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Sunday, 2 September 2012

Old Crosscut Saw

My work this week wasn't really blog worthy - unless you want to see pictures of plasterboarded walls!
Old crosscut saw
So instead I thought I'd blog about my latest acquisition from the car boot sale this morning - an old crosscut saw. Now I could do with a bit of advice on what the correct name is for this saw. I know a lot of this style were meant to be one or two man saws but this one is 58 1/2" long so it would be pretty tricky to use it on your own!
Front handle - notice the different teeth at the start
Handle at the back
It's in great condition, the teeth are all there and the curve of the blade looks like it's never been messed with, in fact It almost looks as though it's never been sharpened. Not bad for £4 (he wanted £5 but I haggled him down). The rust is only light on the saw as well with no pitting.
Curve of the blade
So if anyone knows the right name for the saw and the type of teeth (which I'm fairly sure I know but I'll test you all anyway) please let me know.
I'm very tempted to mount this saw on the wall going up the stairs and then just use it for special occasions!

7 comments:

  1. I have a smaller one that is fairly manageable.
    Here is a link:
    http://www.traditionalwoodworker.com/One-Man-Crosscut-Saw-36-Tuttle-with-Supplementary-Handle-Made-in-Germany/productinfo/501-108906/
    If you get it cleaned up and sharpened, use some kerosene or fuel oil on it during sawing, they say they used to keep a can of oil with them while sawing.

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    Replies
    1. Cheers for the link although this one is nearly two foot longer! I might have a go at sharpening it at some point in the future so the fuel oil tip might come in handy - although I doubt it makes the wood smell very nice!

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    2. True but after using it without oil, it will have a lot of friction, when I used mine, I just put a little on the blade, no need to pour it on. I suspect that cooking spray may work as well though I have never tried it, would smell better especially if you had the butter flavor.

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    3. Butter flavour would just make you hungry everytime you chucked a log on the fire though!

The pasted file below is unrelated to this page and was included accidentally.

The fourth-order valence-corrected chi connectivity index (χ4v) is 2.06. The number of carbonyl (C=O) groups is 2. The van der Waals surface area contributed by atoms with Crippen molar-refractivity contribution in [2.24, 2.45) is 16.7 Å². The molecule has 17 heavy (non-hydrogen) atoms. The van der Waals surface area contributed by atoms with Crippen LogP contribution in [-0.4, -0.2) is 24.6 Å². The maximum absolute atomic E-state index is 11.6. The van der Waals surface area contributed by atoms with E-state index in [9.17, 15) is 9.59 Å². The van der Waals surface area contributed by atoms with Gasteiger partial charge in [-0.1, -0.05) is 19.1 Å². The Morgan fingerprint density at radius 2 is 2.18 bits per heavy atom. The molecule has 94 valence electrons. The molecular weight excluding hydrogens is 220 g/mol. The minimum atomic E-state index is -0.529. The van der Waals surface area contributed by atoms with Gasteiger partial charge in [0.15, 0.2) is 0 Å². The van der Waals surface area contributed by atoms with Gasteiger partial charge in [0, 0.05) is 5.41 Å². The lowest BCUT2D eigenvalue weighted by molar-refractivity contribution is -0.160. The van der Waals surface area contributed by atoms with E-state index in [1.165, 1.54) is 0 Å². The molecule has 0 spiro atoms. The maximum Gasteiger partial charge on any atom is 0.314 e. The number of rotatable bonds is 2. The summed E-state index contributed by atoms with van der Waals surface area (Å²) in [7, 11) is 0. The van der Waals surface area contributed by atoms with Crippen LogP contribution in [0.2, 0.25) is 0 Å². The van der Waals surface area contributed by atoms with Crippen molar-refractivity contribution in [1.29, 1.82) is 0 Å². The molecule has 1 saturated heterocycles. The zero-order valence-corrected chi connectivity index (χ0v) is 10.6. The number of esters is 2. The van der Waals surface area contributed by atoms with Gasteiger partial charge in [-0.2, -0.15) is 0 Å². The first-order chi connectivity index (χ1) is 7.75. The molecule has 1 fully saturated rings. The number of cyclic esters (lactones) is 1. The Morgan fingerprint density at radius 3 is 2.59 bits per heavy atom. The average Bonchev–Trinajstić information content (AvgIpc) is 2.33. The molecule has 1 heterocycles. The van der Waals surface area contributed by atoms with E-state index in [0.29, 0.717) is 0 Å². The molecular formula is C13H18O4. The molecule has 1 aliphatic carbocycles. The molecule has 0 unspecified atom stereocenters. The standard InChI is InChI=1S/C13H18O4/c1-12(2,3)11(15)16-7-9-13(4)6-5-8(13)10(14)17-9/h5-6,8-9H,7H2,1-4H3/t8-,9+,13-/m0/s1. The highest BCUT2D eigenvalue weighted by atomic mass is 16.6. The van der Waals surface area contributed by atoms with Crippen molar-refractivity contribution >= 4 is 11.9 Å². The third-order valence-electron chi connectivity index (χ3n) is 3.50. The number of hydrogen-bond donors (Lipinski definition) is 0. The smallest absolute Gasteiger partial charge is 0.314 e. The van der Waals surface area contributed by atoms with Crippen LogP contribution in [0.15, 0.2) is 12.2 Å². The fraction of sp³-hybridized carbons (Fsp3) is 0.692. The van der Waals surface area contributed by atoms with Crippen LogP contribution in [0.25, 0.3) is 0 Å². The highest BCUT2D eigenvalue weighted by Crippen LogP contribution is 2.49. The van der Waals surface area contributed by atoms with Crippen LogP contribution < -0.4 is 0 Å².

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  2. I use a wire wheel to buff the rust off my old tools. Pure vinegar will soak it off, they say, but I've never tried it. The wire wheel has the advantage of smoothing the surface, as well as cleaning. It IS a one-man saw, I have one about the same length, one about four feet long, and another about three feet long. I believe the tooth pattern may be "Great American." I don't think it would be my pick, but you use what you have, I guess. I've always assumed the teeth at the far end were to make it easier to get the kerf started.

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    Replies
    1. Wire wheel in a drill is what I use when I buy these old tools and get round to doing them up. With vinegar and stuff I think its meant to re-rust pretty quick if you're not careful. As for the tooth pattern - not sure we'd call it "great American" over here, our grand fathers were far too proud to call it that! There must be an English phrase for it somewhere - crown pattern is one I came up with on goggle, which would make sense as it looks like a crown, but I think you're right as well.

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  3. Halo!
    It's very intresting blog :) I like it :) You have golden hands :) You are a profesional carpenter! Thats is my dream .... :) I love wood and manual work with old tools for wood. My all free time I spend with this passion :)
    My page is: http://nietylkomeble.blogspot.com/
    If you like, you can see in this site: "meble", "budowa", "do ogrodu" and "dekoracje".

    ReplyDelete

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